Deku is a kid with a big heart for heroes, and I wish I could say that about most people. Even though he’s been quirk-less since birth, his dreams are still set on UA and All Might, and while it was shattering to see that flashback of him finding out [insert meme here], I think that is what has made him such a loveable guy. Being of humble origins, obtaining powers from a supernatural source, and faced with challenges every day, every hour of the day, Deku practically had the hero formula drilled in him – And he knows it, too!

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He’s SUPER enthusiastic about the whole hero bit. Watching him get all geeky about the city’s greats never fails to lift spirits, which is why when Deku is taken up on the aw-inspiring All Might’s offer, a part of me just cracked, then stitched itself together again. It’s a show that rewards not only its cast, but its viewers as well.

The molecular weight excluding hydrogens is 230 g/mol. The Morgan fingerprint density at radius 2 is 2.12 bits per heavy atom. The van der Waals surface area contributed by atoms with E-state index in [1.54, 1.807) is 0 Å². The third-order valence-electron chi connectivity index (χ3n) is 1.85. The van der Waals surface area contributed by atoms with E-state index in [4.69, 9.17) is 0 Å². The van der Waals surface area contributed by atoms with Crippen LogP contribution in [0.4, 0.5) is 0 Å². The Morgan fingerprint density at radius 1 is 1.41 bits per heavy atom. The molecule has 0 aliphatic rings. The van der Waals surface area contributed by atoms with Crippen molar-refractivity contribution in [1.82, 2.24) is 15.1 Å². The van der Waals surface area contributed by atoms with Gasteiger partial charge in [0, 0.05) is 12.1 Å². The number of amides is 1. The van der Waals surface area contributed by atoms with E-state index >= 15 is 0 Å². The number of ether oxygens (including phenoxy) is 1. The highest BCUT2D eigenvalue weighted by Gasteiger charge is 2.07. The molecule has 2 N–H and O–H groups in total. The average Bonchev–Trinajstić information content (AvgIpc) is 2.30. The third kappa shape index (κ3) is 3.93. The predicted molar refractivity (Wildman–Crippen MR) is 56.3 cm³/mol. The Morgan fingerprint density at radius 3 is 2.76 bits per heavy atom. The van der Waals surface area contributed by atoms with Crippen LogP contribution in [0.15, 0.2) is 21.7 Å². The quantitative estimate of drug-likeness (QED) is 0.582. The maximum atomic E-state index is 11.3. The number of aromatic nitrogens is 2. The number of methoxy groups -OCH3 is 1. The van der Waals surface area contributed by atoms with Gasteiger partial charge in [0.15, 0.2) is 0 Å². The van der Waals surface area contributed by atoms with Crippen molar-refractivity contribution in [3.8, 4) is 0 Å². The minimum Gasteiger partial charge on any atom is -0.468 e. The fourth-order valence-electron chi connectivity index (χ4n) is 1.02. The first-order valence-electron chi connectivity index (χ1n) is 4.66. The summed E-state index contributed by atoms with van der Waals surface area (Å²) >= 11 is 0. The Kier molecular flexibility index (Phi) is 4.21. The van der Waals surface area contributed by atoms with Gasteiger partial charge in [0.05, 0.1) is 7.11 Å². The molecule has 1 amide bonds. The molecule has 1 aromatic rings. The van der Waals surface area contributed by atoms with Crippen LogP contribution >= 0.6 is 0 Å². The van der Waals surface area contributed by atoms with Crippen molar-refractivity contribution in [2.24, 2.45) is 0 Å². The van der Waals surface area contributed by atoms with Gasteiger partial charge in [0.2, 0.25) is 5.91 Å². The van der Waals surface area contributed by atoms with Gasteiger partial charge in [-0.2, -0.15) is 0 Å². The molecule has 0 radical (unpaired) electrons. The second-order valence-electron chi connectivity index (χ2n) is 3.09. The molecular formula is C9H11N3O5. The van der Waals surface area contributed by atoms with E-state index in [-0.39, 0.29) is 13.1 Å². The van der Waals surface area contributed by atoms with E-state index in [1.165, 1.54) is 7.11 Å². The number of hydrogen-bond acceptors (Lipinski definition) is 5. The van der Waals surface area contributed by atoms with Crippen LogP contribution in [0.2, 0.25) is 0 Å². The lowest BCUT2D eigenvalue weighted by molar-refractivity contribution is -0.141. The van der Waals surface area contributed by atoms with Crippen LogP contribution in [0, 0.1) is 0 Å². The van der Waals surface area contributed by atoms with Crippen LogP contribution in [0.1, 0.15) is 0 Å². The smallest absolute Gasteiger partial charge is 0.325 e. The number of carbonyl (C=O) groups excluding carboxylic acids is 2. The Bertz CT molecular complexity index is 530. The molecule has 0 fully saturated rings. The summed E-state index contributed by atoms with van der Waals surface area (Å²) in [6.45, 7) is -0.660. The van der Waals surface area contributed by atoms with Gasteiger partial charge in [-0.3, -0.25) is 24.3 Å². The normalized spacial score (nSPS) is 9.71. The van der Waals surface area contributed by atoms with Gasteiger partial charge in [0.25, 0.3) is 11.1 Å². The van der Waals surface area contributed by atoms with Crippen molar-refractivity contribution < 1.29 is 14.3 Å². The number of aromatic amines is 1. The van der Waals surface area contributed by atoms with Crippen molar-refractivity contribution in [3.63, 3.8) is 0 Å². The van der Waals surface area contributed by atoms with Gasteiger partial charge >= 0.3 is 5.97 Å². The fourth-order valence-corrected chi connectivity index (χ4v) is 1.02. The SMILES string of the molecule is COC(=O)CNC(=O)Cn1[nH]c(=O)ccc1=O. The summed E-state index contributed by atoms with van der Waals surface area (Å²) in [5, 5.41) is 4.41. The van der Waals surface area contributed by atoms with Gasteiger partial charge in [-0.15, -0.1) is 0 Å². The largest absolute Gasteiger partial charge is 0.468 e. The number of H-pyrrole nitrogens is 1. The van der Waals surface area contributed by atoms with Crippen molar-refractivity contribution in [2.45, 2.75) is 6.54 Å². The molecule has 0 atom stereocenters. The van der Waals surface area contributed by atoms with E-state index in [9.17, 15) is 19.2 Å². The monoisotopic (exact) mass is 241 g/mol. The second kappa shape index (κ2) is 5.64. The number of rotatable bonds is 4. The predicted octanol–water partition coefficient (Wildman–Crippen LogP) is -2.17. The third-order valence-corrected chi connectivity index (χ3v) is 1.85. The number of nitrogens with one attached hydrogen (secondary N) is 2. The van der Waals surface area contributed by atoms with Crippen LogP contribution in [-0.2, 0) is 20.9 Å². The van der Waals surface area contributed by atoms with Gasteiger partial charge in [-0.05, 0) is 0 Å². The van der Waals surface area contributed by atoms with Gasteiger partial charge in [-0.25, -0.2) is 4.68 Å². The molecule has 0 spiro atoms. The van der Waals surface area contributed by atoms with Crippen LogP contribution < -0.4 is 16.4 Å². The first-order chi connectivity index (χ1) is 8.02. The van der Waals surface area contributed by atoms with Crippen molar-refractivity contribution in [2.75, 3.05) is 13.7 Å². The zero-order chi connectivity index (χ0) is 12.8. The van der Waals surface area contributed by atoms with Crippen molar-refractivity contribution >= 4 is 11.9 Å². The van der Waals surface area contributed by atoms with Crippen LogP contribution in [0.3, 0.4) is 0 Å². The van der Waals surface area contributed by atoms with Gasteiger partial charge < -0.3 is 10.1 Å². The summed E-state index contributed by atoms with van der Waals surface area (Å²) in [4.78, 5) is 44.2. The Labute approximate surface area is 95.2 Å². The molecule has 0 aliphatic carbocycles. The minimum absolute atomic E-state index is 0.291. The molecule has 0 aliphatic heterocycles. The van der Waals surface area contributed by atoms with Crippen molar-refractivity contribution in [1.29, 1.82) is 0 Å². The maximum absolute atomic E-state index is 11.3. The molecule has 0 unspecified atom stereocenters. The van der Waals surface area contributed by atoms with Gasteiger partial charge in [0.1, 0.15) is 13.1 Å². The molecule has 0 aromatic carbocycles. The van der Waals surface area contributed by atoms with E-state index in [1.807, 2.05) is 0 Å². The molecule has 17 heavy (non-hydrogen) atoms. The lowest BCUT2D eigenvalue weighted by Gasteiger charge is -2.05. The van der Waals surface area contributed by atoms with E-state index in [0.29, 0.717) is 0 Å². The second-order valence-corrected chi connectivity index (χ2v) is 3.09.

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A Colorful Class of Soon-to-be Friends

There’s also the very interesting setting—a world where heroes are viewed by the media and the public as superstars. Their identities are still concealed behind their unique quirks, but for the fanboys like Deku, merely getting firsthand coverage of a battle is enough to wet pants.

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But how do the kids in Deku’s class measure up? It’s hard to say. His class is HUGE, and to spend the first several episodes on Izuku’s background alone doesn’t leave much room for the rest. It’d be like if someone flashed you a bright and brilliant work of art, then quickly tucked it away. You’d never know if it was a masterpiece or not, but you sure as heck are interested! Beyond the playful and bouncy Uraraka Ochako (I love her name), the noble class officer Iida, and everyone’s favorite frog girl Asui, only Izuku’s rival Bakugo shares part of the spotlight. As a delinquent with rough features, watching his growth waver between righteousness and chaos really made for an interesting story arc. I only wish we got more attention for each of these quirky classmates, but given the brief runtime, there’s a lot of setting-up to do with the overarching story.